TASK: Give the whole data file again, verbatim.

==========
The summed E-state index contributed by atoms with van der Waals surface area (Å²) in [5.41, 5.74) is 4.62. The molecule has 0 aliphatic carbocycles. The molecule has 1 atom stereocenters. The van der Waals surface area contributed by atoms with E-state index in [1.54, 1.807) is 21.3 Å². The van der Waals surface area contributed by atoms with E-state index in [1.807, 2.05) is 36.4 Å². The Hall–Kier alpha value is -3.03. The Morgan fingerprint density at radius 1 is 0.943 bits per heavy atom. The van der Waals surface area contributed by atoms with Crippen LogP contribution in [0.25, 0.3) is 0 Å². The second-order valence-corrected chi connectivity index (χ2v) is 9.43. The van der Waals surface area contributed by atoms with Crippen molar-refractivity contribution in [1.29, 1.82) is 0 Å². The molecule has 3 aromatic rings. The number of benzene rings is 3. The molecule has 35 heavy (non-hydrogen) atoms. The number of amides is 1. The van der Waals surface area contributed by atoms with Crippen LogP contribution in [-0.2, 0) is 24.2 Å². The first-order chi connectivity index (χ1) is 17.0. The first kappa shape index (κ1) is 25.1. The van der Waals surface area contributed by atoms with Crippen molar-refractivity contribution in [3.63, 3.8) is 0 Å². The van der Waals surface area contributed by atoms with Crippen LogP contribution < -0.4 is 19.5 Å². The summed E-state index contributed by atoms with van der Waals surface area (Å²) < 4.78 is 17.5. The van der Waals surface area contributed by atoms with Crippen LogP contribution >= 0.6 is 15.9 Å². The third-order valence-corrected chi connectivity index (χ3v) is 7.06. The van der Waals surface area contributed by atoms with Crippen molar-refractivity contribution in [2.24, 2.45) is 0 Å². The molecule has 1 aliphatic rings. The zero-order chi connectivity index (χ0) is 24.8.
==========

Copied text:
The summed E-state index contributed by atoms with van der Waals surface area (Å²) in [5.41, 5.74) is 4.62. The molecule has 0 aliphatic carbocycles. The molecule has 1 atom stereocenters. The van der Waals surface area contributed by atoms with E-state index in [1.54, 1.807) is 21.3 Å². The van der Waals surface area contributed by atoms with E-state index in [1.807, 2.05) is 36.4 Å². The Hall–Kier alpha value is -3.03. The Morgan fingerprint density at radius 1 is 0.943 bits per heavy atom. The van der Waals surface area contributed by atoms with Crippen LogP contribution in [0.25, 0.3) is 0 Å². The second-order valence-corrected chi connectivity index (χ2v) is 9.43. The van der Waals surface area contributed by atoms with Crippen molar-refractivity contribution in [1.29, 1.82) is 0 Å². The molecule has 3 aromatic rings. The number of benzene rings is 3. The molecule has 35 heavy (non-hydrogen) atoms. The number of amides is 1. The van der Waals surface area contributed by atoms with Crippen LogP contribution in [-0.2, 0) is 24.2 Å². The first-order chi connectivity index (χ1) is 17.0. The first kappa shape index (κ1) is 25.1. The van der Waals surface area contributed by atoms with Crippen molar-refractivity contribution in [3.63, 3.8) is 0 Å². The van der Waals surface area contributed by atoms with Crippen LogP contribution < -0.4 is 19.5 Å². The summed E-state index contributed by atoms with van der Waals surface area (Å²) < 4.78 is 17.5. The van der Waals surface area contributed by atoms with Crippen LogP contribution >= 0.6 is 15.9 Å². The third-order valence-corrected chi connectivity index (χ3v) is 7.06. The van der Waals surface area contributed by atoms with Crippen molar-refractivity contribution in [2.24, 2.45) is 0 Å². The molecule has 1 aliphatic rings. The zero-order chi connectivity index (χ0) is 24.8.